The Barnes & Noble Review
Spenser is back. In Small Vices, his 24th adventure, we find the private eye working on a case of wrongful incarceration a case that reopens the murder of a Boston coed. Spenser's cynical and pushy nature gets him what he wants, when he wants it, but it gets under people's skin. Despite being threatened, he doesn't drop the case; Spenser is a man of principle and a man set in his ways. Suddenly we see Spenser as we have never seen him before: near death, having taken three bullets from a hired assassin. Most men would give up, but who ever said that Spenser was like most men?
Spenser embarks on the long, hard road of rehabilitation with his friend, Hawk, and his lover, Susan, by his side. And from the start his mind is set on one thing: regaining the strength and skill to take on the would-be assassin face to face, man to man, until justice is done. Spenser has never come up against something quite like this a professional killer who just might be his equal...and then some.
Publishers Weekly - Publisher's Weekly
Spenser returns in top form (his 24th adventure, following Chance) to clear a man wrongly imprisoned for murdering a woman college student. Ellis Alves, a black man with sexual assaults on his record, was convicted easily when two witnesses said they saw him kidnap the victim. Former prosecutor Rita Fiore suspects a frame-up, however, and hires old pal Spenser to investigate. "You gonna get buried," Alves warns Spenser and his sidekick Hawk. Sure enough, reopening the case pits them against the victim's influential parents, her hostile tennis-star boyfriend and his wealthy family, and the state cop who arrested Alves. Four Boston thugs can't force Spenser off the case, but an imported hit man pours several bullets into him. Barely surviving, Spenser emerges from a coma with his gun hand useless. Parker writes a powerful, affecting description of Spenser's painful rehab. The sharp, densely compacted dialogue, a hallmark of this series, exceeds itself here. Even psychologist Susan Silverman's discourse, as she shrink-raps on Spenser's motivation, has a lower than usual pretense quotient. Susan wants to adopt a child with Spenser, but he is determined to risk another clash with the hit man. Spenser, still thoroughly convincing as the tough and decent PI, seeks bits of justice where he can. Even after 23 years on the job (The Godwulf Manuscript, Spenser's first appearance, was published in 1974), nobody does it better. BOMC selection (Apr.)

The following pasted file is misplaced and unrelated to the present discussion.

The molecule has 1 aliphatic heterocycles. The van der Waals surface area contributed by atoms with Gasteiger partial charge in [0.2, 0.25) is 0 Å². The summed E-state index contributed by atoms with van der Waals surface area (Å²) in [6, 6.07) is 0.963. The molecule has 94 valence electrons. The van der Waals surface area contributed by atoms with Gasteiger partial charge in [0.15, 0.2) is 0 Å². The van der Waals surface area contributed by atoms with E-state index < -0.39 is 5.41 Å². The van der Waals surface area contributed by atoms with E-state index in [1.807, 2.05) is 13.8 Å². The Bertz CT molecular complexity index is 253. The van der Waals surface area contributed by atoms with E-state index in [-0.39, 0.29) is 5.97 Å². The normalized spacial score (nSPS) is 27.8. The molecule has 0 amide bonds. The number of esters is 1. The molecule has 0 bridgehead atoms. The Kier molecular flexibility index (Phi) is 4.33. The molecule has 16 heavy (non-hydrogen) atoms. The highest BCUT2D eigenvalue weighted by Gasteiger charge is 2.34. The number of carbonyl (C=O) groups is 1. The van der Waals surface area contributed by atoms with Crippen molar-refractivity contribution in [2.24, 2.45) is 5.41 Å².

Peerless shamus Spenser's 24th case (Chance, 1996, etc.) is almost his last, thanks to an assassin who's a lot more like him than he'd like to acknowledge.
Cone, Oakes and Baldwin, Boston's largest law firm, doesn't like loose ends, and when Rita Fiore and Marcy Vance, the former prosecutor who put Ellis Alves away for murder and the former public defender who couldn't save him from the big house, meet in the firm's tony corridors and share doubts about the case, they end up hiring Spenser to make sure the evidence is solid. Nobody, including Alves, a career criminal with an attitude about white folks, wants to talk to Spenser, but it isn't long before he smells several rats anyway. Why didn't the upscale couple (since married) who said they saw Alves drag Pemberton College coed Melissa Henderson into his car call the police till after Melissa was dead? Why would a lowlife like Alves have dumped her body on the well-tended Pemberton campus? Why do the parents of Melissa's boyfriend, tennis hopeful Clint, deny that they ever knew Melissa? Interesting questionsinteresting enough to get Spenser the obligatory string of warnings by local thugs and crooked cops and a dead-eyed killer in a gray suit. But Spenser won't lay off, even though his personal shrink Susan Richman, avid to adopt a baby, switches to reminders that Ellis Alves undoubtedly belongs in jail for something. So the Gray Man comes after Spenser with his trademark .22, short-circuiting every surprise (hey, this isn't Nicolas Freeling) except the question of how Spenser's going to recover and nail his would-be executioner and the people who hired himand then live with himself afterwards.
It's a tribute to Parker's professionalism that he takes a device as old as Sherlock Holmesthe death and rebirth of the detectiveand infuses it with renewed urgency and moral weight, showing the thoroughbred form that put him and Boston on the p.i. map in the first place.
From the Publisher
"In Small Vices Mr. Parker not only brings his hero to the point of death but challenges him to confront his own mortality in a way that he hasn't since Valediction."The New York Times Book Review, Marilyn Stasio